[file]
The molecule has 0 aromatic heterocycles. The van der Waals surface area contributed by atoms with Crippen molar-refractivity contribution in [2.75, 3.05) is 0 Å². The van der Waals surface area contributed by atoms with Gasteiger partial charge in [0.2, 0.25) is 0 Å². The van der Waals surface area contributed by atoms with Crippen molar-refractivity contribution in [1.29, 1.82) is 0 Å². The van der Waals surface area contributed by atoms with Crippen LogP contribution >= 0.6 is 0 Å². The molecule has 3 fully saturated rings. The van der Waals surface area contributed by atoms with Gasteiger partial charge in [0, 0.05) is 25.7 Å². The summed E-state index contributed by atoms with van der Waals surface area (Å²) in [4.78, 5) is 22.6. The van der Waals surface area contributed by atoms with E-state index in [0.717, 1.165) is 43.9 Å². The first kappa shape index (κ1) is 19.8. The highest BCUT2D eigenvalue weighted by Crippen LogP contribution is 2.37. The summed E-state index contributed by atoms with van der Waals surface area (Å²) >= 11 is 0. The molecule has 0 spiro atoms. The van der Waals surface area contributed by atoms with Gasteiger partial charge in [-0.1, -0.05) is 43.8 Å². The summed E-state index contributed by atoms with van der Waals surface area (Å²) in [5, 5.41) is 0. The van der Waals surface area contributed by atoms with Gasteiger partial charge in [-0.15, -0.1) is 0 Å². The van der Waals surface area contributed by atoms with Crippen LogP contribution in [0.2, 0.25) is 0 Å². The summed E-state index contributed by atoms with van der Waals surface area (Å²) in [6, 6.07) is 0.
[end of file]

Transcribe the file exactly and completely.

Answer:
The molecule has 0 aromatic heterocycles. The van der Waals surface area contributed by atoms with Crippen molar-refractivity contribution in [2.75, 3.05) is 0 Å². The van der Waals surface area contributed by atoms with Gasteiger partial charge in [0.2, 0.25) is 0 Å². The van der Waals surface area contributed by atoms with Crippen molar-refractivity contribution in [1.29, 1.82) is 0 Å². The van der Waals surface area contributed by atoms with Crippen LogP contribution >= 0.6 is 0 Å². The molecule has 3 fully saturated rings. The van der Waals surface area contributed by atoms with Gasteiger partial charge in [0, 0.05) is 25.7 Å². The summed E-state index contributed by atoms with van der Waals surface area (Å²) in [4.78, 5) is 22.6. The van der Waals surface area contributed by atoms with E-state index in [0.717, 1.165) is 43.9 Å². The first kappa shape index (κ1) is 19.8. The highest BCUT2D eigenvalue weighted by Crippen LogP contribution is 2.37. The summed E-state index contributed by atoms with van der Waals surface area (Å²) >= 11 is 0. The molecule has 0 spiro atoms. The van der Waals surface area contributed by atoms with Gasteiger partial charge in [-0.1, -0.05) is 43.8 Å². The summed E-state index contributed by atoms with van der Waals surface area (Å²) in [5, 5.41) is 0. The van der Waals surface area contributed by atoms with Gasteiger partial charge in [-0.15, -0.1) is 0 Å². The van der Waals surface area contributed by atoms with Crippen LogP contribution in [0.2, 0.25) is 0 Å². The summed E-state index contributed by atoms with van der Waals surface area (Å²) in [6, 6.07) is 0.